She was portrayed with her face in profile as she studied her hands, which were covered by the folds of the skirt of her white Victorian styled gown. I wondered if she might have had a quarrel with her lover. Above her head, to the right, was a golden mellow rose that made me think this even more. It created in me a mood of sadness, making me recall my own experiences with lost love. As I became more affected by the painting, I wanted to know more about its creator!
While studying the life of Hassam, I learned that the piece is considered one of his best works of art and that he had chosen as an alternate title to the piece, Beethoven's "Appassionato" sonata. (2) It appeared to me that, like Beethoven, he must have had feelings of great passion to be able to create the mood of The Sonata. For me, the subtleness of that passion was further emphasized by Hassam's use of a blend of colors to create a golden gilded hue. The painting is highlighted by this color blend in the colors of the rose, the woman's hair, and in other spots throughout the painting. In contrast to this is the pure whiteness of the Victorian styled gown that the woman wears.
Hassam also called attention to the subtle meaning of the painting with the use of indirect line. Using and almost S-shape to emphasis the focal point of the painting-the woman, he draws the eyes of the beholder of the painting, from the rose into the woman's face and down to her hands.
The artist was from New England and learned the techniques of the impressionists while studying in Paris. While he, later, became more involved in modernistic landscapes and patriotic scenes of America, the influence of the impressionists never escaped his work.
The painting is considered one of Hassams's best works. Like the first artists of impressionism, Hassam has captured natural light and luminosity in the painting with the use of numberless short choppy strokes of paint. Unlike Claude Monet, the father of impressionism, and his early followers, Hassam's Sonata is too academic to be defined strictly as an impressionist work. Instead, the artist has defined his subject and the meaning of the painting as delicately as did the Flemish painters with their strict adherence to detail. The great exception to their rules would be the flatness of The Sonata as compared to the depth to be found in their paintings.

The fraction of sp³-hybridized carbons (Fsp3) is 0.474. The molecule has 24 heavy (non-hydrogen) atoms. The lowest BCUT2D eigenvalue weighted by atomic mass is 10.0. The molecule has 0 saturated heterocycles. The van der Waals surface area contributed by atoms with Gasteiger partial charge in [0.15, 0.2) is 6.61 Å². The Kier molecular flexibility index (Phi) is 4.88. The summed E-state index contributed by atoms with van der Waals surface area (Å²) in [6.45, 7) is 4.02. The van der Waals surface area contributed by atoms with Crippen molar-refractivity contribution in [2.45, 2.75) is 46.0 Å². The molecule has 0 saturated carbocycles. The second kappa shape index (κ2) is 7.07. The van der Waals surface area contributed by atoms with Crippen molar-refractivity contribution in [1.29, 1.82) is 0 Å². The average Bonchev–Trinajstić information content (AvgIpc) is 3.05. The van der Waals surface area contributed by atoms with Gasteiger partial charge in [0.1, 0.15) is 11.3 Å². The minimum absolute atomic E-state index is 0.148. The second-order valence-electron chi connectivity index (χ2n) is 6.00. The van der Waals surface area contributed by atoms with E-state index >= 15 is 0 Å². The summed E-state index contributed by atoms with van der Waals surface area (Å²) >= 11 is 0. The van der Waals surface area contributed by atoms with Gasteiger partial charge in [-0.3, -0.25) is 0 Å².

A painting such as the Sonata draws one into an imaginary space, while a sculpture calls its viewer to experience it physically. The atmospheric perspective techniques used to create depth in a paintings or not available to sculptures. In paintings, something is added, with sculptures, something is subtracted. Sculptures are devoid of the softness that many paintings possess. While requiring the same talents and skills as that of painters to effect greatness in their creations, sculptures are limited in their abilities to tease our imagination. The use of colors and values is also less, because of this, paintings are more complex. The Sonata is a good example of this, like the Mona Lisa, she invites us, not only to wonder, but also to participate in her mystery.
Frederick Childe Hassam (1859-1935), 1893, oil on canvas, 32 x 32, Bequest of Mr. and Mrs. Joseph S. Atha, Collection of the Nelson-Atkins Museum.
The Nelson Gallery Foundation, d.b.a. The Nelson-Atkins M